Eleven hours was all it took to propel Wendy Davis (D) to political fame.
Her legendary June 2013 filibuster in the Texas state Senate set off a flurry of #standwithWendy tweets, support from women’s groups and whispered speculation of Democrat strategists. A few months later, those 11 hours granted her candidacy in the Texas gubernatorial election to replace retiring governor Rick Perry (R).
The new candidate’s star power sent giddy Democrats into a frenzy: Perhaps this would be the year Texas becomes a swing state. With the explosively growing Hispanic population and liberal hub cities, the state is becoming more and more diversified (and more and more potentially Democrat).
But since that initial fervor, Davis’ campaign has faded from political consciousness. Her race has received little attention and even less news coverage. With the same rapidity with which she arrived, Davis has all but disappeared from the national stage.
One reason for this is her lack of competitiveness. Currently, she’s trailing Republican Greg Abbott in the polls by about 13 basis points. She has experienced significant difficulty in expanding her campaign beyond the issue that made her famous.
Groups like EMILY’s List have given her solid backing, and she’s attracted the support of many individual donors. However, she monetarily trails Abbott by a 3-to-1 margin, a strong disadvantage heading into last hundred days of the campaign trail.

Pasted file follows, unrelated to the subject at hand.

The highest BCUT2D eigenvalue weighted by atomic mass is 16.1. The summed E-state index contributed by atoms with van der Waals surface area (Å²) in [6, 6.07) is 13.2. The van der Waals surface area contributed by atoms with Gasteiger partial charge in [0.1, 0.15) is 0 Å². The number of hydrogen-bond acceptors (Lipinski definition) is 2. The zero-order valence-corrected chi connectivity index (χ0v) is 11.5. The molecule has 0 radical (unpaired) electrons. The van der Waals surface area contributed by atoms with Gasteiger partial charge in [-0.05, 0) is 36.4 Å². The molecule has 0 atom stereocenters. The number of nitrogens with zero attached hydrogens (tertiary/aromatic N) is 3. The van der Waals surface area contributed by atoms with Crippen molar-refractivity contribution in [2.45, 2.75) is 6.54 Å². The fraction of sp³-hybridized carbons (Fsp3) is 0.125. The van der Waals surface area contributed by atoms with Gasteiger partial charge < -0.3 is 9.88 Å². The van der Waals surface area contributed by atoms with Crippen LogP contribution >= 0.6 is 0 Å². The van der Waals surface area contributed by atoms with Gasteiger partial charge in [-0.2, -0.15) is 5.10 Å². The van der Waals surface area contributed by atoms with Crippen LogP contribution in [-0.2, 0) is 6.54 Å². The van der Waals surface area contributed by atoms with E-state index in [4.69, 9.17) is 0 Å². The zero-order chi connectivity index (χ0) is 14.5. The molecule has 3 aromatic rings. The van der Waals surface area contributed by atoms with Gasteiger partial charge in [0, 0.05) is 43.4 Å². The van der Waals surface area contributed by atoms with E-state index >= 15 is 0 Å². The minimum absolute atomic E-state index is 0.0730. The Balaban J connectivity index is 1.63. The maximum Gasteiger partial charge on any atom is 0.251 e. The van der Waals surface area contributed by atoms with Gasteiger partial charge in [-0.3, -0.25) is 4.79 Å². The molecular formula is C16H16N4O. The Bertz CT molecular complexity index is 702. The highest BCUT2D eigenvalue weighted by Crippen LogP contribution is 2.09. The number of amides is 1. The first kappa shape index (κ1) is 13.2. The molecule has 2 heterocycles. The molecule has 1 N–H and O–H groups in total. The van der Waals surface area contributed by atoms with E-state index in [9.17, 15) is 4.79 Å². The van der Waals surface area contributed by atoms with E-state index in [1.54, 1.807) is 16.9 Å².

And she’s receiving very little help. Big groups like the Democrat Governors Association simply can’t afford to expend resources on such a long shot during this intensely competitive season. Too many other races are hotly contested and in desperate need of help. In a year of ubiquitous uphill climbs for Democrat candidates, Davis’ mountain is simply too high.
All of this points to the folly of the typically Democratic over-optimism. As exciting of a prospect as Davis was, and as likely as it is that she’ll advance the Democrat cause in Texas in the long run, there’s just no way she could have singlehandedly wrenched up the deep red roots of the Lone Star State. Texas is thoroughly conservative and has been for quite some time. A Democrat hasn’t won a statewide election since 1994; President Obama was thoroughly trounced in the state in both elections.
Population trends do point toward eventual Democrat advantages. But massive demographic shifts like that take time. For now, Davis will have to continue battling a favored opponent, her one-dimensional image and the traditional pride of a staunchly conservative state, praying that she can somehow conjure up a win.